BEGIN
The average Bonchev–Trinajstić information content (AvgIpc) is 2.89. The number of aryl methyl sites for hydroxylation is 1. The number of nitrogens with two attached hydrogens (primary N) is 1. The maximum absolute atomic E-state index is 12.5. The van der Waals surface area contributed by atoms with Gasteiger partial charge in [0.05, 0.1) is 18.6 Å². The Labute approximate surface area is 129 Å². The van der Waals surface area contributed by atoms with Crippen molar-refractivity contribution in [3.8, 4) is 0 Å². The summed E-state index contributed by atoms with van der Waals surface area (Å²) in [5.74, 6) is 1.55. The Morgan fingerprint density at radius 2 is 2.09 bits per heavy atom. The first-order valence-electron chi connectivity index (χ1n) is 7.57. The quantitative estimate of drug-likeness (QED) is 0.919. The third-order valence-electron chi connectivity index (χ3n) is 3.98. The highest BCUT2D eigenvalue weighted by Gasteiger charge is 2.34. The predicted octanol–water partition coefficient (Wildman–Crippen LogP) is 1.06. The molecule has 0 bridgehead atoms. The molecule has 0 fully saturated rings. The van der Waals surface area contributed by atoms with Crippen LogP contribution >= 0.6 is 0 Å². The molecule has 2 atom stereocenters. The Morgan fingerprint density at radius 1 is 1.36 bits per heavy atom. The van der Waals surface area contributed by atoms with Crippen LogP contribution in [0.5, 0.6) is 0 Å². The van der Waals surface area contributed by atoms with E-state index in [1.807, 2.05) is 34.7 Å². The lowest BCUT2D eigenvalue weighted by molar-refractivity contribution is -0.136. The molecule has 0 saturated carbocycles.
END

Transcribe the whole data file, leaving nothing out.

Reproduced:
The average Bonchev–Trinajstić information content (AvgIpc) is 2.89. The number of aryl methyl sites for hydroxylation is 1. The number of nitrogens with two attached hydrogens (primary N) is 1. The maximum absolute atomic E-state index is 12.5. The van der Waals surface area contributed by atoms with Gasteiger partial charge in [0.05, 0.1) is 18.6 Å². The Labute approximate surface area is 129 Å². The van der Waals surface area contributed by atoms with Crippen molar-refractivity contribution in [3.8, 4) is 0 Å². The summed E-state index contributed by atoms with van der Waals surface area (Å²) in [5.74, 6) is 1.55. The Morgan fingerprint density at radius 2 is 2.09 bits per heavy atom. The first-order valence-electron chi connectivity index (χ1n) is 7.57. The quantitative estimate of drug-likeness (QED) is 0.919. The third-order valence-electron chi connectivity index (χ3n) is 3.98. The highest BCUT2D eigenvalue weighted by Gasteiger charge is 2.34. The predicted octanol–water partition coefficient (Wildman–Crippen LogP) is 1.06. The molecule has 0 bridgehead atoms. The molecule has 0 fully saturated rings. The van der Waals surface area contributed by atoms with Crippen LogP contribution >= 0.6 is 0 Å². The molecule has 2 atom stereocenters. The Morgan fingerprint density at radius 1 is 1.36 bits per heavy atom. The van der Waals surface area contributed by atoms with Crippen LogP contribution in [0.5, 0.6) is 0 Å². The van der Waals surface area contributed by atoms with E-state index in [1.807, 2.05) is 34.7 Å². The lowest BCUT2D eigenvalue weighted by molar-refractivity contribution is -0.136. The molecule has 0 saturated carbocycles.